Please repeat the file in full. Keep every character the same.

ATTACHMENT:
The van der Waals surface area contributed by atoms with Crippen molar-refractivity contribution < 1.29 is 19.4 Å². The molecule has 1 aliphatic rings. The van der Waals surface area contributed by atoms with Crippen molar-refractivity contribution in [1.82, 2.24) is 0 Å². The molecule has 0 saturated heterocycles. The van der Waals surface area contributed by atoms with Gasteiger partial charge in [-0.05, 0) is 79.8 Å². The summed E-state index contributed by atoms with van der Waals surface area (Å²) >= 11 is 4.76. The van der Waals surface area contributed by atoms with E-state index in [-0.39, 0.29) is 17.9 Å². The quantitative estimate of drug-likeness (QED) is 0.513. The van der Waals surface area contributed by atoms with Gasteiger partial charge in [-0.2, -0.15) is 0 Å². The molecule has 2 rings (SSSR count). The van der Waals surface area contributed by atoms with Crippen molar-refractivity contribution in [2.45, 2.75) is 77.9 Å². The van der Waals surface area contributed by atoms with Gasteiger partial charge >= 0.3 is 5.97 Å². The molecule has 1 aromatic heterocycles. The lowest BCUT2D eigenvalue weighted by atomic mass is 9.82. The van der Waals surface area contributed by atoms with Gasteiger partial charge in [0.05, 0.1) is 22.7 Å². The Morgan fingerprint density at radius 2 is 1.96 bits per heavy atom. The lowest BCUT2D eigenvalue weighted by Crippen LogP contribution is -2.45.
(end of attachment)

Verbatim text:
The van der Waals surface area contributed by atoms with Crippen molar-refractivity contribution < 1.29 is 19.4 Å². The molecule has 1 aliphatic rings. The van der Waals surface area contributed by atoms with Crippen molar-refractivity contribution in [1.82, 2.24) is 0 Å². The molecule has 0 saturated heterocycles. The van der Waals surface area contributed by atoms with Gasteiger partial charge in [-0.05, 0) is 79.8 Å². The summed E-state index contributed by atoms with van der Waals surface area (Å²) >= 11 is 4.76. The van der Waals surface area contributed by atoms with E-state index in [-0.39, 0.29) is 17.9 Å². The quantitative estimate of drug-likeness (QED) is 0.513. The van der Waals surface area contributed by atoms with Gasteiger partial charge in [-0.2, -0.15) is 0 Å². The molecule has 2 rings (SSSR count). The van der Waals surface area contributed by atoms with Crippen molar-refractivity contribution in [2.45, 2.75) is 77.9 Å². The van der Waals surface area contributed by atoms with Gasteiger partial charge >= 0.3 is 5.97 Å². The molecule has 1 aromatic heterocycles. The lowest BCUT2D eigenvalue weighted by atomic mass is 9.82. The van der Waals surface area contributed by atoms with Gasteiger partial charge in [0.05, 0.1) is 22.7 Å². The Morgan fingerprint density at radius 2 is 1.96 bits per heavy atom. The lowest BCUT2D eigenvalue weighted by Crippen LogP contribution is -2.45.